Although the early spring weather allowed for some quick progress on corn planting, that has not yet been reflected in emergence. With the cooler temperatures occurring over the past few weeks, emergence has been slow and uneven. As of April 21, 12 percent of the seeds had been planted statewide, with some districts (south central) reporting 27 percent of corn planted. However, emergence has only reached 6 percent statewide and 14 percent in south central Iowa as of May 5. We planted corn on April 16 outside of Ames and recorded a soil temperature of 73°F at 2 inches. But the cozy seedbed did not last long. By April 25 the soil temperature had dropped back to 55°F in the same field, and the corn had only just begun to germinate by May 4.
Cool temperatures are favorable for soilborne fungi to attack corn seeds. If seeds lie long enough in the soil without adequate temperatures for germination and emergence, eventually they will decay. A combination of cool weather and wet soil conditions is the best recipe for seed rot and seedling disease, but the good news is that there is not much saturated soil across the state. Soils rated as having surplus surface moisture rose from just 3 to 12 percent during the last weeks of April.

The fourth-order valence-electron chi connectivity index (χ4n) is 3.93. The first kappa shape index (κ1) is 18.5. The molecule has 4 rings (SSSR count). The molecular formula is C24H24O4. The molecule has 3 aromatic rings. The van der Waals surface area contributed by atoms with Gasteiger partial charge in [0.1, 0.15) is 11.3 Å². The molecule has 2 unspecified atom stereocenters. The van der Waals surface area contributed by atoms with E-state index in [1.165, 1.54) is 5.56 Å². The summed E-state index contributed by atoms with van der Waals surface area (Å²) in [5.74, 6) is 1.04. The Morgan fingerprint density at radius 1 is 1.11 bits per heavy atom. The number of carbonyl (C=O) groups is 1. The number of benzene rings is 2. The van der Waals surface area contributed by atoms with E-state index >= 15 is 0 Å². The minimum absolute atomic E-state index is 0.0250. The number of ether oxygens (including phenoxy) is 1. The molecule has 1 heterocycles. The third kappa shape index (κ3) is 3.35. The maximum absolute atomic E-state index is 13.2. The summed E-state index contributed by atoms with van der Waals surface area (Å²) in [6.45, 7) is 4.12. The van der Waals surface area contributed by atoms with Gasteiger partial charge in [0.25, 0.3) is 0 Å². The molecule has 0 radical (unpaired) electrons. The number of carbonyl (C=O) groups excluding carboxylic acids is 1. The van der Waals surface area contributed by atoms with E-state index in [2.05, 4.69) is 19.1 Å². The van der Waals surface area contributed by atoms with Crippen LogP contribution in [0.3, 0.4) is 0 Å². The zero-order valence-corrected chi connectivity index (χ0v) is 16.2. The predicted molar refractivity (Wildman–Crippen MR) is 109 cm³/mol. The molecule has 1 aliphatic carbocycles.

|Cool temperatures cause stress in corn seedlings.|
On May 6, extension field specialists all had the same comments about corn emergence: "poor color, uneven, weak, struggling." The slow development is a result of cool temperatures. But the field specialists also reported that they were not seeing any major problems with stands and they felt the corn would be doing well once it warmed up. This would be a contrast to last year, when corn replanting reached record levels (approximately 1 million acres).
It is too soon to tell what will be the extent of replanting needs this year, but so far, problems seem to be scattered and with a little warmer weather we should see some great-looking corn stands.
This article originally appeared on pages 65-66 of the IC-488 (8) -- May 13, 2002 issue.